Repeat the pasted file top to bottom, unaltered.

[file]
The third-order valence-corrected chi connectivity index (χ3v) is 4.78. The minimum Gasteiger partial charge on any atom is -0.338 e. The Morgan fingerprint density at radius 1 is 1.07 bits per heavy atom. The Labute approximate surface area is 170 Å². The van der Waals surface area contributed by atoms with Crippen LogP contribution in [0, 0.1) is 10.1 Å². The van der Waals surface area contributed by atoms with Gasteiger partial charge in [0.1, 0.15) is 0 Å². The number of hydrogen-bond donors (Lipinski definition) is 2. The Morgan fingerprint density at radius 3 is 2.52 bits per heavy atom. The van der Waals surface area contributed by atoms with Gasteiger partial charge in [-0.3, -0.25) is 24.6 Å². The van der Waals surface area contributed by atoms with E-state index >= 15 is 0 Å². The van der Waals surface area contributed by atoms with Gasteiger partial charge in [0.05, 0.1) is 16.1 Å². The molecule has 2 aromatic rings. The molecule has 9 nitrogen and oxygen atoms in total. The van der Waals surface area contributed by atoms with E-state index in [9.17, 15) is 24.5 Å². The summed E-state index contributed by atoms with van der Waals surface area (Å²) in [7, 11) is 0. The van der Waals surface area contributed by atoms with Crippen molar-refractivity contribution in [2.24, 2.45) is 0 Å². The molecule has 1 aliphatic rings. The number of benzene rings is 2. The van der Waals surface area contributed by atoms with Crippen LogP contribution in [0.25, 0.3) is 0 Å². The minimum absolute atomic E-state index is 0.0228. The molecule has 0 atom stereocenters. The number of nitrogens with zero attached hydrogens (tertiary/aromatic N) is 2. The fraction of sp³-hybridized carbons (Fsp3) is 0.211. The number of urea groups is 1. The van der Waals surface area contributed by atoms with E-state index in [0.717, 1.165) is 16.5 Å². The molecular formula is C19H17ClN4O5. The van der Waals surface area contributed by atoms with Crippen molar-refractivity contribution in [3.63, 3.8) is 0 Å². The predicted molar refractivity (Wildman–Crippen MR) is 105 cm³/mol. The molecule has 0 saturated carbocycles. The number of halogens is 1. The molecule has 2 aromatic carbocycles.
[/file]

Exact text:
The third-order valence-corrected chi connectivity index (χ3v) is 4.78. The minimum Gasteiger partial charge on any atom is -0.338 e. The Morgan fingerprint density at radius 1 is 1.07 bits per heavy atom. The Labute approximate surface area is 170 Å². The van der Waals surface area contributed by atoms with Crippen LogP contribution in [0, 0.1) is 10.1 Å². The van der Waals surface area contributed by atoms with Gasteiger partial charge in [0.1, 0.15) is 0 Å². The number of hydrogen-bond donors (Lipinski definition) is 2. The Morgan fingerprint density at radius 3 is 2.52 bits per heavy atom. The van der Waals surface area contributed by atoms with Gasteiger partial charge in [-0.3, -0.25) is 24.6 Å². The van der Waals surface area contributed by atoms with E-state index >= 15 is 0 Å². The van der Waals surface area contributed by atoms with Gasteiger partial charge in [0.05, 0.1) is 16.1 Å². The molecule has 2 aromatic rings. The molecule has 9 nitrogen and oxygen atoms in total. The van der Waals surface area contributed by atoms with E-state index in [9.17, 15) is 24.5 Å². The summed E-state index contributed by atoms with van der Waals surface area (Å²) in [7, 11) is 0. The van der Waals surface area contributed by atoms with Crippen molar-refractivity contribution in [2.24, 2.45) is 0 Å². The molecule has 1 aliphatic rings. The number of benzene rings is 2. The van der Waals surface area contributed by atoms with Crippen LogP contribution in [0.25, 0.3) is 0 Å². The minimum absolute atomic E-state index is 0.0228. The molecule has 0 atom stereocenters. The number of nitrogens with zero attached hydrogens (tertiary/aromatic N) is 2. The fraction of sp³-hybridized carbons (Fsp3) is 0.211. The number of urea groups is 1. The van der Waals surface area contributed by atoms with E-state index in [0.717, 1.165) is 16.5 Å². The molecular formula is C19H17ClN4O5. The van der Waals surface area contributed by atoms with Crippen molar-refractivity contribution in [3.63, 3.8) is 0 Å². The predicted molar refractivity (Wildman–Crippen MR) is 105 cm³/mol. The molecule has 0 saturated carbocycles. The number of halogens is 1. The molecule has 2 aromatic carbocycles.